The selective cleavage of C-C bonds is of fundamental interest because it provides an alternative approach to traditional chemical synthesis, which is focused primarily on building up molecular complexity. However, current C-C cleavage methods provide only limited opportunities. For example, selective C(sp3)-C(sp3) bond cleavage generally relies on the use of transition-metal to open strained ring systems or iminyl and alkoxy radicals to induce β-fragmentation. Here we show that by merging photoredox catalysis with copper catalysis, we are able to employ α-trisubstituted carboxylic acids as substrates and achieve consecutive C-C bond cleavage, resulting in the scission of the inert β-CH2 group. The key transformation relies on the decarboxylative oxidation process, which could selectively generate in-situ formed alkoxy radicals and trigger consecutive C-C bond cleavage. This complicated yet interesting reaction might help the development of other methods for inert C(sp3)-C(sp3) bond cleavage.
The art of making and breaking bonds has been the driving forces of innovation for chemists1,2,3. It is also the basis of metabolism, enzymology, and biochemistry as a whole4. In this context, the cleavage of C-C bonds is of fundamental interest for chemists because it provides an alternative approach to traditional chemical synthesis, which is focused primarily on building up molecular complexity5,6. The oxidative cleavage of alkyl aromatics could also lead to the selective degradation of polystyrene related plastics and generate high-value chemicals from abundant polystyrene wastes7,8,9. Despite many impressive advances in this field, the cleavage of inert C(sp3)-C(sp3) bonds and their subsequent functionalization is still one of the most sought-after challenges in chemistry10. Generally, the known strategies for C(sp3)-C(sp3) bond cleavage could be divided into two classes. One focuses on the strained ring systems employing transition-metal-catalyzed processes that are triggered by C-C bond activation and β-carbon elimination11,12. Another process exploits the chemistry of iminyl and alkoxy radicals because of their abilities to break into an alkyl radical species and an unsaturated fragment through β-fragmentation13,14,15. Recently, the group of Sarpong developed the first homolytic C-C bond cleavage method for the deconstructive diversification of cyclic amines mediated by a silver salt by breaking one C(sp3)-C(sp3) bond through an in-situ installed hydroxyl group (Fig. 1)16,17. Acids are inexpensive, highly stable, and readily available compounds. Decarboxylation enabled C(sp2)-C(sp3) and C(sp2)-C(sp2) bond cleavage has been employed for many useful transformations18,19,20,21,22,23,24. However, little studies have been performed using acids as potential substrates for C(sp3)-C(sp3) bond cleavage.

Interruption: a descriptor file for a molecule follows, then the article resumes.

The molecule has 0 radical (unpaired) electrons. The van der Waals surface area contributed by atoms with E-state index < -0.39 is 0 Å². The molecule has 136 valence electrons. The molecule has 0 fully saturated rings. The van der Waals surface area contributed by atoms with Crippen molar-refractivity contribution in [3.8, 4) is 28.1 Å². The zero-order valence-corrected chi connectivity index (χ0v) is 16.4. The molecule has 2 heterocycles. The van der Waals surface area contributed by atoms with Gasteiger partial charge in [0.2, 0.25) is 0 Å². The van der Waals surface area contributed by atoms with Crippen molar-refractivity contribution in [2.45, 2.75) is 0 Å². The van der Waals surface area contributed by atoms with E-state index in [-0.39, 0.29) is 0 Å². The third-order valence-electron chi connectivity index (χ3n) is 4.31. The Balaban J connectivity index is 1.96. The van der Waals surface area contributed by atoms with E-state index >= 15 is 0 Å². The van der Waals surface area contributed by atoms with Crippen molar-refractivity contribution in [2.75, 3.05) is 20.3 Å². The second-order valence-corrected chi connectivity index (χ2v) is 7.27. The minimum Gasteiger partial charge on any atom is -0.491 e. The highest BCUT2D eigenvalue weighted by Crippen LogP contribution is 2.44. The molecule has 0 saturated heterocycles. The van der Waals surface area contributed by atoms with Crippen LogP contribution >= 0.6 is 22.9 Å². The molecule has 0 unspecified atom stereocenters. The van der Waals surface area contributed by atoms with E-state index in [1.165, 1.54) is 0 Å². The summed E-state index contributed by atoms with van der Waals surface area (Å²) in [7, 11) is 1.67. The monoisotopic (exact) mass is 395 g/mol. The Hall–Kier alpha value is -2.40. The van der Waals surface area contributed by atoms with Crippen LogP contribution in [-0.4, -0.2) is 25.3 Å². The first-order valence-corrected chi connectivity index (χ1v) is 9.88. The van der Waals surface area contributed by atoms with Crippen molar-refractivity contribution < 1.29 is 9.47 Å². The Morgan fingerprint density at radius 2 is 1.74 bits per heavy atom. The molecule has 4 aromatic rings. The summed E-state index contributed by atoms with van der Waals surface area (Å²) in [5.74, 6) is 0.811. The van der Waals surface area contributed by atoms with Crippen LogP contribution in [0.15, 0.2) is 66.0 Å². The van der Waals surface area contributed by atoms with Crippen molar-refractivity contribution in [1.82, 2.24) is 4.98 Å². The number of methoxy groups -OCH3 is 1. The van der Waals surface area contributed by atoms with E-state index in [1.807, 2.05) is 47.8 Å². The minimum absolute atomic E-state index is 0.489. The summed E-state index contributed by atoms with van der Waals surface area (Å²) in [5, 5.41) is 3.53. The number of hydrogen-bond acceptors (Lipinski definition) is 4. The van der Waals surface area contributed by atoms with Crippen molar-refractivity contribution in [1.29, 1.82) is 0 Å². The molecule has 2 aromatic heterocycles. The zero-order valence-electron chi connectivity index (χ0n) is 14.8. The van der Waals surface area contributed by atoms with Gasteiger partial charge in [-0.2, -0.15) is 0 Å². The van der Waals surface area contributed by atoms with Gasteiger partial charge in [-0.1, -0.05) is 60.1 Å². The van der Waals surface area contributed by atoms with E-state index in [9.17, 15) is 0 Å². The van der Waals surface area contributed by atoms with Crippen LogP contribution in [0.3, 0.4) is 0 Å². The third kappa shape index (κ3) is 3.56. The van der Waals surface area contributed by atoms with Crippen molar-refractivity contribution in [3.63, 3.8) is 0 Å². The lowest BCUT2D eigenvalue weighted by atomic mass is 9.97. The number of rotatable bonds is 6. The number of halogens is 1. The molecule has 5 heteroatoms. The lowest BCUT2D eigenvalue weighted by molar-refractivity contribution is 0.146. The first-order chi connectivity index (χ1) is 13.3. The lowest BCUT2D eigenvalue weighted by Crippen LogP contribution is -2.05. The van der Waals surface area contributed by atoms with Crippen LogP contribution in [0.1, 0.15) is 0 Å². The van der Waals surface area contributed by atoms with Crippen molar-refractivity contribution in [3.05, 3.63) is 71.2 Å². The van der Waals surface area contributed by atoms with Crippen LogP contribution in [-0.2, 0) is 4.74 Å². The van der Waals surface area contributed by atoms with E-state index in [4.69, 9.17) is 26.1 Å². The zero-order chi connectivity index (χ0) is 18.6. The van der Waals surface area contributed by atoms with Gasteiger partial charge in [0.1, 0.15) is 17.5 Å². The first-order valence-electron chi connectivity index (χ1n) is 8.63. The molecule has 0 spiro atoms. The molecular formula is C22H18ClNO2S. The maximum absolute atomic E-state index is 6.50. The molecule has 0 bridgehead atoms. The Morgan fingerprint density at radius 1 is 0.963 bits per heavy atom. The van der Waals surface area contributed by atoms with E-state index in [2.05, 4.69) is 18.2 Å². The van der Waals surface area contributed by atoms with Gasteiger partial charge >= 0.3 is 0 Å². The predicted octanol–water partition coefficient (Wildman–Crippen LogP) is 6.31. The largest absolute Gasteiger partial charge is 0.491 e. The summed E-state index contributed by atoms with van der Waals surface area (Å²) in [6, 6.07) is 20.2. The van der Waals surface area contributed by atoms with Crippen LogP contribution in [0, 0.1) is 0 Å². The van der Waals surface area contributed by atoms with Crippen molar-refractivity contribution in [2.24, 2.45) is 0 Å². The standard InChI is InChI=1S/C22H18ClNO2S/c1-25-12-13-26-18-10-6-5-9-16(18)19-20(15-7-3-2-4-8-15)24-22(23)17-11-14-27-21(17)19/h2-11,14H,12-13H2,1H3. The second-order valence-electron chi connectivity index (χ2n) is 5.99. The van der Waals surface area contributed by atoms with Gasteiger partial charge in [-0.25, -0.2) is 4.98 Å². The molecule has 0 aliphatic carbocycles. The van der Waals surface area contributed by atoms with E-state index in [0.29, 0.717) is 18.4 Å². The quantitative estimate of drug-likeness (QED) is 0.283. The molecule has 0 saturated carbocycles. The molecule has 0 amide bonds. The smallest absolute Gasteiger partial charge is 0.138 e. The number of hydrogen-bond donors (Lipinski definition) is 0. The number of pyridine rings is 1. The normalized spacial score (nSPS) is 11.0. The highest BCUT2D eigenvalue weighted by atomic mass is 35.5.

We propose to generate peroxyl radicals through the decarboxylative oxidation process25,26,27,28,29. We anticipate the photoredox decarboxylation of α-trisubstituted acid I would produce tertiary radical II which could trap oxygen to create the in-situ formed peroxyl radical III. This peroxyl radical then collapses to deliver the radical species IV through fragmentation. A few more oxidative transformations from IV will provide the final product VI.
Here we show, by merging photoredox catalysis with copper catalysis, we are able to use α-trisubstituted acids as substrates and employ a decarboxylative oxidation process to achieve consecutive C-C bond cleavage, resulting in the complete scission of the inert β-CH2 group.
We began our investigation by using acid 1a as the substrate and examined different conditions, as shown in Table 1. First we tried Ir-1 as the photocatalyst and there was little product observed (Table 1, Entry 1). When Cu(OAc)2 was added, we were able to isolate the desired product 1b with 26% yield (Table 1, Entry 2). The yield was further improved to 48% when ligand L1 was used (Table 1, Entry 3). A further screening of other ligands revealed L4 as a better choice (Table 1, Entries 3–8). We then evaluated different copper sources (Table 1, Entries 9–11). When the reaction was carried out at 30 °C, the yield jumped to 81% after 40 h (Table 1, Entry 12). Given the fact the whole transformation is composed of a few steps, the average yield for each step is impressingly high. At last, we tested different photocatalysts and Ir-1 proved to be the best (Table 1, Entries 12–15). Further control experiments revealed no reactions occurred in the absence of photocatalyst, Cs2CO3, or blue LEDs (for a detailed account of the optimization studies, see Supplementary Figs. 12–19).